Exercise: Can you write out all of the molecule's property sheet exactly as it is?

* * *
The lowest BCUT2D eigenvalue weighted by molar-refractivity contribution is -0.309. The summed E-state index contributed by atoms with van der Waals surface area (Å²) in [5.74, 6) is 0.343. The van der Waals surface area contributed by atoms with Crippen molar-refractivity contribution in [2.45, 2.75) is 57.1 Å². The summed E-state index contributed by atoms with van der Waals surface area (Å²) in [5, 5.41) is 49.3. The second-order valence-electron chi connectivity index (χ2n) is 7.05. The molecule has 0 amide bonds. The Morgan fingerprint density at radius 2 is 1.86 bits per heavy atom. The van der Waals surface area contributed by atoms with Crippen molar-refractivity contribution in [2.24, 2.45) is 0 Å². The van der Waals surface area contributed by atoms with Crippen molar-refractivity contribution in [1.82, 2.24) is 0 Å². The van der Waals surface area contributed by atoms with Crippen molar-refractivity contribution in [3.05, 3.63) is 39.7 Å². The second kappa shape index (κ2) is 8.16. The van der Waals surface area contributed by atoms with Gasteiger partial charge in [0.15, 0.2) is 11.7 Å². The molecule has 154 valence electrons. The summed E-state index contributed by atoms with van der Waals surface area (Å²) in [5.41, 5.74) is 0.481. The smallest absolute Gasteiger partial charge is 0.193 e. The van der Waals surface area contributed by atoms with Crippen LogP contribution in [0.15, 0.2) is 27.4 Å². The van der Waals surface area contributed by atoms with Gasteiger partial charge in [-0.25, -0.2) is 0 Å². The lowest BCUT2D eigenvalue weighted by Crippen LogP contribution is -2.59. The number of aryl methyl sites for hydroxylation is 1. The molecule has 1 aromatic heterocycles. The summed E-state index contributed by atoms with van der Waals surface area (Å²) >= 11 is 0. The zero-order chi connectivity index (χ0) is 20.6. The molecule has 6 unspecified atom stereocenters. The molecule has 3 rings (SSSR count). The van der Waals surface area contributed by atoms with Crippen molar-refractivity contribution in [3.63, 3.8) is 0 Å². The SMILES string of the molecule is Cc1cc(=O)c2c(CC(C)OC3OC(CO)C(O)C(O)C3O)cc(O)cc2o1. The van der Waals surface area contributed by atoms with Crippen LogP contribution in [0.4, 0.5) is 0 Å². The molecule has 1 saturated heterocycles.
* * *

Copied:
The lowest BCUT2D eigenvalue weighted by molar-refractivity contribution is -0.309. The summed E-state index contributed by atoms with van der Waals surface area (Å²) in [5.74, 6) is 0.343. The van der Waals surface area contributed by atoms with Crippen molar-refractivity contribution in [2.45, 2.75) is 57.1 Å². The summed E-state index contributed by atoms with van der Waals surface area (Å²) in [5, 5.41) is 49.3. The second-order valence-electron chi connectivity index (χ2n) is 7.05. The molecule has 0 amide bonds. The Morgan fingerprint density at radius 2 is 1.86 bits per heavy atom. The van der Waals surface area contributed by atoms with Crippen molar-refractivity contribution in [2.24, 2.45) is 0 Å². The van der Waals surface area contributed by atoms with Crippen molar-refractivity contribution in [1.82, 2.24) is 0 Å². The van der Waals surface area contributed by atoms with Crippen molar-refractivity contribution in [3.05, 3.63) is 39.7 Å². The second kappa shape index (κ2) is 8.16. The van der Waals surface area contributed by atoms with Gasteiger partial charge in [0.15, 0.2) is 11.7 Å². The molecule has 154 valence electrons. The summed E-state index contributed by atoms with van der Waals surface area (Å²) in [5.41, 5.74) is 0.481. The smallest absolute Gasteiger partial charge is 0.193 e. The van der Waals surface area contributed by atoms with Crippen LogP contribution in [0.15, 0.2) is 27.4 Å². The van der Waals surface area contributed by atoms with Gasteiger partial charge in [-0.25, -0.2) is 0 Å². The lowest BCUT2D eigenvalue weighted by Crippen LogP contribution is -2.59. The number of aryl methyl sites for hydroxylation is 1. The molecule has 1 aromatic heterocycles. The summed E-state index contributed by atoms with van der Waals surface area (Å²) >= 11 is 0. The zero-order chi connectivity index (χ0) is 20.6. The molecule has 6 unspecified atom stereocenters. The molecule has 3 rings (SSSR count). The van der Waals surface area contributed by atoms with Crippen molar-refractivity contribution in [3.63, 3.8) is 0 Å². The SMILES string of the molecule is Cc1cc(=O)c2c(CC(C)OC3OC(CO)C(O)C(O)C3O)cc(O)cc2o1. The van der Waals surface area contributed by atoms with Crippen LogP contribution in [0.4, 0.5) is 0 Å². The molecule has 1 saturated heterocycles.